Just when you thought you had had the best day forwildlife the day before - granted it was the first day with no yardstick for comparison - along comes another one to challenge the notion. The second of the two full days in the Andasibe area was planned to be a morning at Mantadia. This is a huge reserve, dwarfing Andasibe by many fold. It is also more difficult to see the wildlife here, due to the size and spread of the groups. The drive from Andasibe takes well over an hour, due in whole to the very rough road linking the two. We were lucky to be in a 4x4, which soaked up some of the ruts. When we arrived at the entrance, there were a couple of mini buses pulled up alongside deep mud with a job on of turning. The "facilities" are also interesting, consisting of no more than a hole in the wall for a toilet surrounded by three walls and a roof. No door of course.
There are some well laid out tracks to follow from here, but as with yesterday, some of the wildlife had to be searched for off piste. The forest is fairly thick, but not impenetrable, which leads to some interesting detours. Things started well, after finally pinning down a Cuckoo-roller through a window in the canopy, and a Tylas Vanga while waiting for the guide to return from searching for a nightjar. Thus led to a small climb and the reward of a small group of Common Brown Lemurs. They were unperturbed by our presence, feeding peacefully on the trees in front of us.
We descended back down to the main track, with the guide hoping for a glimpse of Sifakas. These are also quite difficult to track down, but progress was good with various good birds in the menu. A Pygmy Kingfisher was at eye height for some time over the main track, and a short diversion found a stunning Blue Coua. The only real bird party we came across was predictably led by White-eyes, but added Paradise-flycatchers and a couple of Nuthatch Vangas which had been missed yesterday. A white male Paradise-flycatcher was seen much later in the morning. Before reaching an open track and direct sunlight, a small group of Lesser Vasa Parrots was generally very approachable. The open track passed almost hidden Brush Warblers in the undergrowth, and ended at a small pool, which had a pair of Madagascar Grebes at the rear. A single Common Brown Lemur was in trees to the side, and Madagascar Spine-tailed Swifts and single Madagascar Bee-eater over head.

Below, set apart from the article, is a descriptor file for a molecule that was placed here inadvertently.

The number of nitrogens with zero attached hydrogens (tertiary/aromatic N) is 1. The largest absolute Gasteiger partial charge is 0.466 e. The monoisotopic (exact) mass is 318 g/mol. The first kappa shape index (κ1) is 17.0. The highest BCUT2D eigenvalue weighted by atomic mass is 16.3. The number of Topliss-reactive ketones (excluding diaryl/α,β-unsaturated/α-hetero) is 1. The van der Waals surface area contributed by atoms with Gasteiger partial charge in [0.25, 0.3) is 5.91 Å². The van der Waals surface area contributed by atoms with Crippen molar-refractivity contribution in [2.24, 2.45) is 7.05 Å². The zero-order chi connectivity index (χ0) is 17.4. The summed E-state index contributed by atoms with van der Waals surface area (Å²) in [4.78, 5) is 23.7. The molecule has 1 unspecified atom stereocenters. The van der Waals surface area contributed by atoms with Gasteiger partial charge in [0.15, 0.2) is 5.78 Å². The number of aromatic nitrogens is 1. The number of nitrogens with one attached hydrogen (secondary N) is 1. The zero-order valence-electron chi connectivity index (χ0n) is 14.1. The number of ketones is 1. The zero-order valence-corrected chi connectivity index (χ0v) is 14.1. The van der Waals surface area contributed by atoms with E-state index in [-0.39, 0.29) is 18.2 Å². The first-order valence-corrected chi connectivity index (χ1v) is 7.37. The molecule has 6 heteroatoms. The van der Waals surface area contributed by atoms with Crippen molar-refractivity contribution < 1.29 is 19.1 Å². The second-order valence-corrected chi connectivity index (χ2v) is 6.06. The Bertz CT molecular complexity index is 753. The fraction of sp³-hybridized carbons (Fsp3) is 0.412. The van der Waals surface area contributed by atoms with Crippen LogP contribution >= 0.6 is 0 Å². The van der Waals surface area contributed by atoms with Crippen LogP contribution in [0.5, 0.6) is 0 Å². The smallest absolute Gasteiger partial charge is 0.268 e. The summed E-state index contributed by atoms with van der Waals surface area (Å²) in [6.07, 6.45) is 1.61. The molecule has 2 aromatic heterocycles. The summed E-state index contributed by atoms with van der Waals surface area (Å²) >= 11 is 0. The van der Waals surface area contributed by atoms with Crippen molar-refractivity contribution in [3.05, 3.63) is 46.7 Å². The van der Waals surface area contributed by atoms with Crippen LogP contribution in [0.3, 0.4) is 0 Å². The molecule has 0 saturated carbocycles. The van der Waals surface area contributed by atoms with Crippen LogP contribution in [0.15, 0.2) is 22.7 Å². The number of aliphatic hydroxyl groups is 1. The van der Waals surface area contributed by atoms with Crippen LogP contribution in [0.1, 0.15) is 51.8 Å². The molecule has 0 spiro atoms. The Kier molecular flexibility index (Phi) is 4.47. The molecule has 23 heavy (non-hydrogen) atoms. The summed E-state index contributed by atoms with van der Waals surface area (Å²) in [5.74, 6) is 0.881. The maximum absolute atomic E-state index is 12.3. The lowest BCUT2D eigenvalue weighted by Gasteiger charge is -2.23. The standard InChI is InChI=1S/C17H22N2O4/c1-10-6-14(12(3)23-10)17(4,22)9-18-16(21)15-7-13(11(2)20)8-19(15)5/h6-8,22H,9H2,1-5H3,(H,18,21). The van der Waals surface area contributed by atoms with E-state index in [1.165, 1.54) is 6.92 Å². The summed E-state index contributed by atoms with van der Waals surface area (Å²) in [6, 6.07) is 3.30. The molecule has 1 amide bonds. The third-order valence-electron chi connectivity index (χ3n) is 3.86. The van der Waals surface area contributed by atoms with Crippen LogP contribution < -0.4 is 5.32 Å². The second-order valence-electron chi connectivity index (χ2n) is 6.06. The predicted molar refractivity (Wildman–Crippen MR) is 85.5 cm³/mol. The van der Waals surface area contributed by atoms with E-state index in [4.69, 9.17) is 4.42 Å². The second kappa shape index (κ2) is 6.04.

Returning to the forest was a brilliant move. We should have been heading for the vehicle by now, but we then came across another guide who had seen Sifaka further down the tracks. Passing a Blue Vanga on the way, we went up smaller tracks and were lucky enough to find the small group of 8 Diademed Sifakas. We were the only observers in the half an hour or so that we followed them in the forest, even coming across our first few leaches. A dose of 50% deet soon sorted them out! The Sifakas entertained throughout, including a very young baby trying its climbing skills. They were often either just above us or only metres away. A real treat.
The return to the vehicle found a few Magpie Robins, a Long-billed Bernieria, and finally a Madagascar Cuckoo which could be located finally. They had been calling regularly throughout the trek, and only poked out of the canopy this once. When near the entrance, the guide spotted a Fosa just off the track. A little too quick for me at the back, but seen briefly by my wife. She now has the stick to beat me with!